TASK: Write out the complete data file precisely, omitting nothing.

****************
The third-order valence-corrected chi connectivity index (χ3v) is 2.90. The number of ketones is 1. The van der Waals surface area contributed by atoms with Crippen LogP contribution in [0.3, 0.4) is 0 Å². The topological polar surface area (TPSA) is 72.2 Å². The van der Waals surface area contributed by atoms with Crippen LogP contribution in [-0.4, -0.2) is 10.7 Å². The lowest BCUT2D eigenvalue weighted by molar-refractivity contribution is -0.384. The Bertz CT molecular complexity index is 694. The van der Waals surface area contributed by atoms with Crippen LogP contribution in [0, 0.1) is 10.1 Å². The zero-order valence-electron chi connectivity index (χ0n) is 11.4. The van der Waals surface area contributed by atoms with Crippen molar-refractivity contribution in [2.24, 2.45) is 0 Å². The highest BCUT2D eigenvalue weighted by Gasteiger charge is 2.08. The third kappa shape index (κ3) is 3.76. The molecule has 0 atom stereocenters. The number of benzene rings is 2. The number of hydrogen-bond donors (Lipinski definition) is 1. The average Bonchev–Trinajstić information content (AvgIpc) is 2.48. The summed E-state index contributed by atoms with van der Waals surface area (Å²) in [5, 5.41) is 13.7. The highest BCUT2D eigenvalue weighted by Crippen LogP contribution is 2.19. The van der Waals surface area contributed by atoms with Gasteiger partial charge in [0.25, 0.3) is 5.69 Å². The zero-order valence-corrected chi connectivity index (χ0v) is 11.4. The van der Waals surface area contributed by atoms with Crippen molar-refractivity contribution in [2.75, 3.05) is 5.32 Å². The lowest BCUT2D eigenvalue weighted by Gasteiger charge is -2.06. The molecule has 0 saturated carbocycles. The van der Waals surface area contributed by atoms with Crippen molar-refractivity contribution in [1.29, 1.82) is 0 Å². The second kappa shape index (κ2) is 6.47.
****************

The third-order valence-corrected chi connectivity index (χ3v) is 2.90. The number of ketones is 1. The van der Waals surface area contributed by atoms with Crippen LogP contribution in [0.3, 0.4) is 0 Å². The topological polar surface area (TPSA) is 72.2 Å². The van der Waals surface area contributed by atoms with Crippen LogP contribution in [-0.4, -0.2) is 10.7 Å². The lowest BCUT2D eigenvalue weighted by molar-refractivity contribution is -0.384. The Bertz CT molecular complexity index is 694. The van der Waals surface area contributed by atoms with Crippen LogP contribution in [0, 0.1) is 10.1 Å². The zero-order valence-electron chi connectivity index (χ0n) is 11.4. The van der Waals surface area contributed by atoms with Crippen molar-refractivity contribution in [2.24, 2.45) is 0 Å². The highest BCUT2D eigenvalue weighted by Gasteiger charge is 2.08. The third kappa shape index (κ3) is 3.76. The molecule has 0 atom stereocenters. The number of benzene rings is 2. The number of hydrogen-bond donors (Lipinski definition) is 1. The average Bonchev–Trinajstić information content (AvgIpc) is 2.48. The summed E-state index contributed by atoms with van der Waals surface area (Å²) in [5, 5.41) is 13.7. The highest BCUT2D eigenvalue weighted by Crippen LogP contribution is 2.19. The van der Waals surface area contributed by atoms with Gasteiger partial charge in [0.25, 0.3) is 5.69 Å². The zero-order valence-corrected chi connectivity index (χ0v) is 11.4. The van der Waals surface area contributed by atoms with Crippen molar-refractivity contribution in [2.75, 3.05) is 5.32 Å². The lowest BCUT2D eigenvalue weighted by Gasteiger charge is -2.06. The molecule has 0 saturated carbocycles. The van der Waals surface area contributed by atoms with Crippen molar-refractivity contribution in [1.29, 1.82) is 0 Å². The second kappa shape index (κ2) is 6.47.